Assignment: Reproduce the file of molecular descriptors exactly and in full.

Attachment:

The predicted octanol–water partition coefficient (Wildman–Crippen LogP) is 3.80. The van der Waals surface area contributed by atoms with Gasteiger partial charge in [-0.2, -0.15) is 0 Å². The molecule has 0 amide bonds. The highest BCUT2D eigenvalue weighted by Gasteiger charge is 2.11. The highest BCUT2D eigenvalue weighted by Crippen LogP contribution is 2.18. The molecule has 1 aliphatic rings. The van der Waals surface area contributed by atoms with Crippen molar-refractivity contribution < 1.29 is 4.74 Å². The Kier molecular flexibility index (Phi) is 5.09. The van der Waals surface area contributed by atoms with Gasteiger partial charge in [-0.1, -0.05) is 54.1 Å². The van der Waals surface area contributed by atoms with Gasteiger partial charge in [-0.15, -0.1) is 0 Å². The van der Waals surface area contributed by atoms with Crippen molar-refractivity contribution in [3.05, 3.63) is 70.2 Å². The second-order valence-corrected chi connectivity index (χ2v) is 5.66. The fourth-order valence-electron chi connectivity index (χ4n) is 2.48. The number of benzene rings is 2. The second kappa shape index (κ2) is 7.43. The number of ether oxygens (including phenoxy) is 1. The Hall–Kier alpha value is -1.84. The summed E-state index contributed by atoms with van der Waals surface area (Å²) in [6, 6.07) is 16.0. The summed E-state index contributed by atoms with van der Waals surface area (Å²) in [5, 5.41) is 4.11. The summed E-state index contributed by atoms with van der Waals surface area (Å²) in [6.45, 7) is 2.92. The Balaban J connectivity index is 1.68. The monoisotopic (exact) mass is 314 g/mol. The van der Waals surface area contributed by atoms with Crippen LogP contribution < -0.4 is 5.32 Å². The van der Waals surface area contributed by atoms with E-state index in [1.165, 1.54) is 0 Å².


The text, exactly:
The predicted octanol–water partition coefficient (Wildman–Crippen LogP) is 3.80. The van der Waals surface area contributed by atoms with Gasteiger partial charge in [-0.2, -0.15) is 0 Å². The molecule has 0 amide bonds. The highest BCUT2D eigenvalue weighted by Gasteiger charge is 2.11. The highest BCUT2D eigenvalue weighted by Crippen LogP contribution is 2.18. The molecule has 1 aliphatic rings. The van der Waals surface area contributed by atoms with Crippen molar-refractivity contribution < 1.29 is 4.74 Å². The Kier molecular flexibility index (Phi) is 5.09. The van der Waals surface area contributed by atoms with Gasteiger partial charge in [-0.1, -0.05) is 54.1 Å². The van der Waals surface area contributed by atoms with Gasteiger partial charge in [-0.15, -0.1) is 0 Å². The van der Waals surface area contributed by atoms with Crippen molar-refractivity contribution in [3.05, 3.63) is 70.2 Å². The second-order valence-corrected chi connectivity index (χ2v) is 5.66. The fourth-order valence-electron chi connectivity index (χ4n) is 2.48. The number of benzene rings is 2. The second kappa shape index (κ2) is 7.43. The number of ether oxygens (including phenoxy) is 1. The Hall–Kier alpha value is -1.84. The summed E-state index contributed by atoms with van der Waals surface area (Å²) in [6, 6.07) is 16.0. The summed E-state index contributed by atoms with van der Waals surface area (Å²) in [5, 5.41) is 4.11. The summed E-state index contributed by atoms with van der Waals surface area (Å²) in [6.45, 7) is 2.92. The Balaban J connectivity index is 1.68. The monoisotopic (exact) mass is 314 g/mol. The van der Waals surface area contributed by atoms with Crippen LogP contribution < -0.4 is 5.32 Å². The van der Waals surface area contributed by atoms with E-state index in [1.165, 1.54) is 0 Å².